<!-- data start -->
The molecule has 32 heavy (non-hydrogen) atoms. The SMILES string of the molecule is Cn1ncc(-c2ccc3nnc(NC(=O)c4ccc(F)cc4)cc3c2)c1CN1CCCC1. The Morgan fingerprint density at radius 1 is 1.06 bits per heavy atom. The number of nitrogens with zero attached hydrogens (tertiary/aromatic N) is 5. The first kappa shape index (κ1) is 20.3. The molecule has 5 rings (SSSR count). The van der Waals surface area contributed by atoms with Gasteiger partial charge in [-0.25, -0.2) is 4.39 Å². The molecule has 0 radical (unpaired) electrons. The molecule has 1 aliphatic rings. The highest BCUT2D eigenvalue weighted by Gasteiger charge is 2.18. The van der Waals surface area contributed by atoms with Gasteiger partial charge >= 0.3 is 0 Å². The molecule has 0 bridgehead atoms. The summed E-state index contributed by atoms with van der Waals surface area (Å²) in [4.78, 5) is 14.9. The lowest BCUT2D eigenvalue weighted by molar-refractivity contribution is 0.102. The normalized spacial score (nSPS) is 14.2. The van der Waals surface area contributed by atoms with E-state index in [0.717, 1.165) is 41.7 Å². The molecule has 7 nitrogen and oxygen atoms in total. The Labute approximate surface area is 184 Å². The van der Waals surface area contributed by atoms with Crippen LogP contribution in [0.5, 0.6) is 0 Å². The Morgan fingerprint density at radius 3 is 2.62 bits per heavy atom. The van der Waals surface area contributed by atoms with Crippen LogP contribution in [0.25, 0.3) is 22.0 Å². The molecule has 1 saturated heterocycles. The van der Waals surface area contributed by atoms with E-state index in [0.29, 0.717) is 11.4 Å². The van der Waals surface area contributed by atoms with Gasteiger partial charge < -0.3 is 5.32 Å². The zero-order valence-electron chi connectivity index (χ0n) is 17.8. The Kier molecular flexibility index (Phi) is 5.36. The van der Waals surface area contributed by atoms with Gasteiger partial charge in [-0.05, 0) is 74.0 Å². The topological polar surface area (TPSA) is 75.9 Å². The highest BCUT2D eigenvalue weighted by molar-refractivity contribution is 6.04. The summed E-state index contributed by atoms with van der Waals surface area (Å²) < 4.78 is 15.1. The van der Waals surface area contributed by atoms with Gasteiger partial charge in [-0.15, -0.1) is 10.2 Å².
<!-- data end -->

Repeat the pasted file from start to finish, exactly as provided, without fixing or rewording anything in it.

The molecule has 32 heavy (non-hydrogen) atoms. The SMILES string of the molecule is Cn1ncc(-c2ccc3nnc(NC(=O)c4ccc(F)cc4)cc3c2)c1CN1CCCC1. The Morgan fingerprint density at radius 1 is 1.06 bits per heavy atom. The number of nitrogens with zero attached hydrogens (tertiary/aromatic N) is 5. The first kappa shape index (κ1) is 20.3. The molecule has 5 rings (SSSR count). The van der Waals surface area contributed by atoms with Gasteiger partial charge in [-0.25, -0.2) is 4.39 Å². The molecule has 0 radical (unpaired) electrons. The molecule has 1 aliphatic rings. The highest BCUT2D eigenvalue weighted by Gasteiger charge is 2.18. The van der Waals surface area contributed by atoms with Gasteiger partial charge >= 0.3 is 0 Å². The molecule has 0 bridgehead atoms. The summed E-state index contributed by atoms with van der Waals surface area (Å²) in [4.78, 5) is 14.9. The lowest BCUT2D eigenvalue weighted by molar-refractivity contribution is 0.102. The normalized spacial score (nSPS) is 14.2. The van der Waals surface area contributed by atoms with E-state index in [0.717, 1.165) is 41.7 Å². The molecule has 7 nitrogen and oxygen atoms in total. The Labute approximate surface area is 184 Å². The van der Waals surface area contributed by atoms with Crippen LogP contribution in [0.5, 0.6) is 0 Å². The Morgan fingerprint density at radius 3 is 2.62 bits per heavy atom. The van der Waals surface area contributed by atoms with Crippen LogP contribution in [0.25, 0.3) is 22.0 Å². The molecule has 1 saturated heterocycles. The van der Waals surface area contributed by atoms with E-state index in [0.29, 0.717) is 11.4 Å². The van der Waals surface area contributed by atoms with Gasteiger partial charge < -0.3 is 5.32 Å². The zero-order valence-electron chi connectivity index (χ0n) is 17.8. The Kier molecular flexibility index (Phi) is 5.36. The van der Waals surface area contributed by atoms with Gasteiger partial charge in [-0.05, 0) is 74.0 Å². The topological polar surface area (TPSA) is 75.9 Å². The highest BCUT2D eigenvalue weighted by molar-refractivity contribution is 6.04. The summed E-state index contributed by atoms with van der Waals surface area (Å²) < 4.78 is 15.1. The van der Waals surface area contributed by atoms with Gasteiger partial charge in [-0.15, -0.1) is 10.2 Å².